Research should also focus on the possible unintended consequences, costs, and the cost‐effectiveness of RRSs compared with other interventions that can or may reduce the rate of failure to rescue. Certainly, establishing RRSs has costs including staff time and the need to pull staff from other clinical duties to respond. Unintended harm, such as diversion of ICU staff from their usual care, are often mentioned but never rigorously evaluated. Increasing nurse staffing has very substantial costs, but how these costs compare to the costs of the RRS are unclear, although likely the comparison would be very favorable to the RRS, because staffing typically relies on existing employees with expertise in caring for the critically ill as opposed to workforce expansion. Given the current healthcare economic climate, any model that relies on additional employees is not likely to gain support. Establishing continuous monitoring systems have up‐front capital costs, although they may reduce other costs in the long run (eg, staff, medical liability). They also have intangible costs for provider workload if the false alarm rates are too high. Again, this strategy is too new to know the answers to these concerns. As we move forward, such evaluations are needed to guide policy decisions.

We also need more evaluation of RRS implementation science. The optimal way to organize, train, and staff RRSs is unknown. Most programs use physician‐led teams, although some use nurse‐led teams. Few studies have compared the various models, although 1 study that compared a resident‐led to an attending‐led team found no difference.[17] Education is ubiquitous, although actual staff training (simulation for example) is not commonly described. In addition, there is wide variation in the frequency of RRS activation. We know nurses and residents often feel pressured not to activate RRSs, and much of the success of the RRS relies on nurses identifying deteriorating patients and calling the response team. The use of continuous monitoring combined with automatic notification of staff may reduce the barriers to activating RRSs, increasing activation rates, but until then we need more understanding of how to break down these barriers. Family/patient access to activation has also gained ground (1 program demonstrated outcome improvement only after this was established[13]), but is not yet widespread.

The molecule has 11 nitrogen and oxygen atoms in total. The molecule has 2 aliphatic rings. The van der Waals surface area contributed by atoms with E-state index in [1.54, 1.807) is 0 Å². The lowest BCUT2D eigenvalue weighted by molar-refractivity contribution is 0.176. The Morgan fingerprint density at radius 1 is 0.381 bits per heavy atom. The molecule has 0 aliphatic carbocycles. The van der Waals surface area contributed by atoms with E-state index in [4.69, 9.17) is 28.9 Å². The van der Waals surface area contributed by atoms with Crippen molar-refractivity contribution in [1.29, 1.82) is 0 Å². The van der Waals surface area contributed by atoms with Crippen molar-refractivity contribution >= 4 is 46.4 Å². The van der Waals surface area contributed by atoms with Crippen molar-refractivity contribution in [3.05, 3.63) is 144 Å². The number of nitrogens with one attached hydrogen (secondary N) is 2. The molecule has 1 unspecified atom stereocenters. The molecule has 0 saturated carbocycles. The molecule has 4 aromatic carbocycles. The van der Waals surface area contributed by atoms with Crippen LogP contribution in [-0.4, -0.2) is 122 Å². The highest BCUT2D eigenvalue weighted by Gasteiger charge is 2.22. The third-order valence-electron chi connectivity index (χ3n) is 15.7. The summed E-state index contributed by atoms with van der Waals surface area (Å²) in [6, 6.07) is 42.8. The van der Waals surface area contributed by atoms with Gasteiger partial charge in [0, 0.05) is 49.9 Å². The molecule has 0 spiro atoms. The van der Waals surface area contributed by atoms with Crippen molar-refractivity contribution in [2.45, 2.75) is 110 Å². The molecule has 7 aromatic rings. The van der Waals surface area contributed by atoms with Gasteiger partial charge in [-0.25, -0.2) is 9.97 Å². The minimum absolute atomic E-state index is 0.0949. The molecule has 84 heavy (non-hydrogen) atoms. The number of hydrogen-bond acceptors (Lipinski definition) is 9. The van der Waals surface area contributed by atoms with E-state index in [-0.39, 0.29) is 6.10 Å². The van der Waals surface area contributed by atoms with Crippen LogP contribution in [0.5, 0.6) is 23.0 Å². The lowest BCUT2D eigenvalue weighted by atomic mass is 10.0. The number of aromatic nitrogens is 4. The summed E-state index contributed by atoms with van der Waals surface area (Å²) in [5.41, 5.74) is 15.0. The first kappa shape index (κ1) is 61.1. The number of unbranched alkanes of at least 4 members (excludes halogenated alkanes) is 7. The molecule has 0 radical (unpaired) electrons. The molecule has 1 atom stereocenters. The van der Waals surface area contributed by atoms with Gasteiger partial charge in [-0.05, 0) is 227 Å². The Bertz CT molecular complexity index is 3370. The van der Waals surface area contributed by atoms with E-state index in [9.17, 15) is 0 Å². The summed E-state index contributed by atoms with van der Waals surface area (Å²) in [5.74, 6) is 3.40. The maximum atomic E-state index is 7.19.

The role of the RRS in improving processes of care, such as the appropriate institution of DNR orders, end of life/palliative care discussions, and early goal‐directed therapy for sepsis, have been presented in several studies[46, 47] but remain inadequately evaluated. Here too, there is much to learn about how we might realize the full effectiveness of this patient‐safety strategy beyond outcomes such as CA and hospital mortality. Ideally, if all appropriate patients had DNR orders and we stopped failing to recognize and respond to deteriorating ward patients, CAs on general hospital wards could be nearly eliminated.

RRSs have been described as a band‐aid for a failed model of general ward care.[37] What is clear is that many patients suffer preventable harm from unrecognized deterioration. This needs to be challenged, but are RRSs the best intervention? Despite the Joint Commission's Patient Safety Goal 16, should we still question their implementation? Should we (and the Joint Commission) reconsider our approach and prioritize our efforts elsewhere or should we feel comfortable with the investment that we have made in these systems? Even though there are many unknowns, and the quality of RRS studies needs improvement, the literature is accumulating that RRSs do reduce non‐ICU CA and improve hospital mortality. Without direct comparison studies demonstrating superiority of other expensive strategies, there is little reason to reconsider the RRS concept or question their implementation and our investment. We should instead invest further in this foundational patient‐safety strategy to make it as effective as it can be.

Disclosures: Dr. Pronovost reports the following potential conflicts of interest: grant or contract support from the Agency for Healthcare Research and Quality, and the Gordon and Betty Moore Foundation (research related to patient safety and quality of care), and the National Institutes of Health (acute lung injury research); consulting fees from the Association of Professionals in Infection Control and Epidemiology, Inc.; honoraria from various hospitals, health systems, and the Leigh Bureau to speak on quality and patient safety; book royalties from the Penguin Group; and board membership for the Cantel Medical Group. Dr. Winters reports the following potential conflicts of interest: contract or grant support from Masimo Corporation, honoraria from 3M Corporation and various hospitals and health systems, royalties from Lippincott Williams &Wilkins (UptoDate), and consulting fees from several legal firms for medical legal consulting.